Genome-scale metabolic modeling: How to model the nutritional environment

Genome-scale metabolic modeling is a computational technique that enables the simulation of the metabolism of living cells. The models are based on metabolic networks which describe the biochemical capabilities of an organism to use environmental resources for cellular growth. Thus, genome-scale metabolic network modelling has been established as a key tool in a wide number of fields including medicine, molecular biology, and ecology. A crucial step towards using these networks in simulations of cell metabolism is to model the nutritional environment of the cells. However, this step is usually complicated and can become overwhelming, because the availability of nutrients often cannot be accurately estimated. The main reasons for this issue are the frequent use of complex constituents for bacterial growth media whose composition varies (e.g. of yeast), or the lack of knowledge of the specific nutritional environment of a bacterial species (e.g. in the gastrointestinal tract of rodents).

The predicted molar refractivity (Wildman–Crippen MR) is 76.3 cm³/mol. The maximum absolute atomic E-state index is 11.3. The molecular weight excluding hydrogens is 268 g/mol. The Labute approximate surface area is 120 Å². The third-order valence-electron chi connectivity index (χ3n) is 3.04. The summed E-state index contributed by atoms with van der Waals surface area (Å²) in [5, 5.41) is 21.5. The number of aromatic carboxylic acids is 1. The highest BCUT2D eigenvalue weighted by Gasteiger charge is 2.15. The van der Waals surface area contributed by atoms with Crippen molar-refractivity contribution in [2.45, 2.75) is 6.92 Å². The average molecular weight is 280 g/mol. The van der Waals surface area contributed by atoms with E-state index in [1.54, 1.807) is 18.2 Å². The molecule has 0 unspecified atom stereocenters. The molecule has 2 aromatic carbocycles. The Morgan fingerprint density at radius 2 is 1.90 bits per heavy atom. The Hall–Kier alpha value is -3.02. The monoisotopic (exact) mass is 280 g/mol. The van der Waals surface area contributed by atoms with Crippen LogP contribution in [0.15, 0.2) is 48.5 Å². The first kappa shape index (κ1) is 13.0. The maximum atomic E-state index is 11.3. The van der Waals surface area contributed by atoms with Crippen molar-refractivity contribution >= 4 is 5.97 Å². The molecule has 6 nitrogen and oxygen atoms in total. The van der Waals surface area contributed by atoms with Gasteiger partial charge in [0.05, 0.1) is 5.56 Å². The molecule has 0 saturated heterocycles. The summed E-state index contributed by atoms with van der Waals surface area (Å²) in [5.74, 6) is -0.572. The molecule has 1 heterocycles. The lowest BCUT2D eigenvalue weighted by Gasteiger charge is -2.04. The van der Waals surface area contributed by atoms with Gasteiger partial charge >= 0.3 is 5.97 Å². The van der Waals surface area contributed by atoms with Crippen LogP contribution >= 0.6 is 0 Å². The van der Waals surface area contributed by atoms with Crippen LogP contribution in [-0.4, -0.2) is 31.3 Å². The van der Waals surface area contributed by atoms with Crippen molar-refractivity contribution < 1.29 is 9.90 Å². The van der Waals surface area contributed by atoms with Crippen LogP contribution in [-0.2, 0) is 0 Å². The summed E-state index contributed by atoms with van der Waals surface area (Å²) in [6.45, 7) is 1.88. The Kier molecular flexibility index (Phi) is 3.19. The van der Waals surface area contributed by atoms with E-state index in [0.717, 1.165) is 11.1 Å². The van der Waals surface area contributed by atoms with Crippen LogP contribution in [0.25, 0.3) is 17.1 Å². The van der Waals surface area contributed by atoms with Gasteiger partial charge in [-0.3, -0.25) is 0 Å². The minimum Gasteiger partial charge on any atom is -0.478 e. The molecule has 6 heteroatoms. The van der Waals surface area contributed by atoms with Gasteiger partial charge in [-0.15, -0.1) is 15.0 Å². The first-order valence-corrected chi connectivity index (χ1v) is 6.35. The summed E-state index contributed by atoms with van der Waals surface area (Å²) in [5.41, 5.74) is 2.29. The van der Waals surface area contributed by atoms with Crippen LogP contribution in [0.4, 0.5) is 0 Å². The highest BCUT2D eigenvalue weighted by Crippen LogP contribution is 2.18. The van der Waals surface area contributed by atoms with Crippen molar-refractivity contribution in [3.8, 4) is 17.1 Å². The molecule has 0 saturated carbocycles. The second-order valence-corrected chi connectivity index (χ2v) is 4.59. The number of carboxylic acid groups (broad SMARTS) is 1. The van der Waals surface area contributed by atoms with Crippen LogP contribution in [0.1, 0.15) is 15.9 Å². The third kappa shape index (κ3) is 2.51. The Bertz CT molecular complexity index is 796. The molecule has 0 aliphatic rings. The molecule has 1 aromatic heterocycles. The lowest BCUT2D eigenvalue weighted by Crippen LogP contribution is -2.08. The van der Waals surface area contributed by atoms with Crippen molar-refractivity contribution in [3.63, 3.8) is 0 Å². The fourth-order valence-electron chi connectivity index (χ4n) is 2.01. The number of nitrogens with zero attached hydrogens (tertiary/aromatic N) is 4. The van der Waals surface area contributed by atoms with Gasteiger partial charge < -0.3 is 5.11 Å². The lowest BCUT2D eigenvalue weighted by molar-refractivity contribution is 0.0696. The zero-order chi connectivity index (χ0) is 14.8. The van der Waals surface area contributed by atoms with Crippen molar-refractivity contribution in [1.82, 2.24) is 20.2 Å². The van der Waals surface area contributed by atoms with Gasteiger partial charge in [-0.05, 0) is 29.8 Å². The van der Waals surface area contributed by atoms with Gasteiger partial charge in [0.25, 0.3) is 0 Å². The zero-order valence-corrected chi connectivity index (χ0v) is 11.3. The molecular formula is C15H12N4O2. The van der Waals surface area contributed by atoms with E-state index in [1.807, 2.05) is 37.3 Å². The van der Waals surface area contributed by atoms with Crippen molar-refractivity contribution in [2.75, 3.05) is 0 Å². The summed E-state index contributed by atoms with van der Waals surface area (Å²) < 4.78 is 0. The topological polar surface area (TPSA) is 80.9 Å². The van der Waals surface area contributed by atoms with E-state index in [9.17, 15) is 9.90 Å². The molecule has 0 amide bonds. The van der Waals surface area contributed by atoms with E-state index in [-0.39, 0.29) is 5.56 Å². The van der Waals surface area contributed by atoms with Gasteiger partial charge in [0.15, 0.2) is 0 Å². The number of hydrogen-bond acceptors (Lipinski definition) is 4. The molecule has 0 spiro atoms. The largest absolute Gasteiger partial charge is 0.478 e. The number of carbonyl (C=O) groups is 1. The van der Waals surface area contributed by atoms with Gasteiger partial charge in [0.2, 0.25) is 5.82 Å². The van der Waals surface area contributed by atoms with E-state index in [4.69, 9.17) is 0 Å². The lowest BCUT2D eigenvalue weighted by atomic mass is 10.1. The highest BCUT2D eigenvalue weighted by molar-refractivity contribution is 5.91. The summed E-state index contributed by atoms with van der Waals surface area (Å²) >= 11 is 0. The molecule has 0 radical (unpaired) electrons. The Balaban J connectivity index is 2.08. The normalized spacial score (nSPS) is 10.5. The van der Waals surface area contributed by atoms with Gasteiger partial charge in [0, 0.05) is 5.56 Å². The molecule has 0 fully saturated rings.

To overcome these problems, the research groups of Prof. Dr. Christoph Kaleta -a CRC1182 member- and Prof. Dr. Silvio Waschina have recently published an article that provides guidelines on defining the nutritional environment for metabolic models. This publication serves as a reference for both beginners and experienced researchers in the field, as it describes the required procedures step-by-step and in detail. Furthermore, it provides the readers with a realistic and common example; that is the modeling of the Lysogeny Broth complex medium for an in-silico simulation of the metabolism of a Escherichia coli metabolic model. Thus, this work represents an important step forward in improving the accuracy of metabolic modelling by providing a guideline on how to more specifically determine the nutritional environment of the modeled organisms.

Article: Marinos G, Kaleta C, Waschina S (2020) Defining the nutritional input for genome-scale metabolic models: A roadmap. PLOS ONE 15(8): e0236890.

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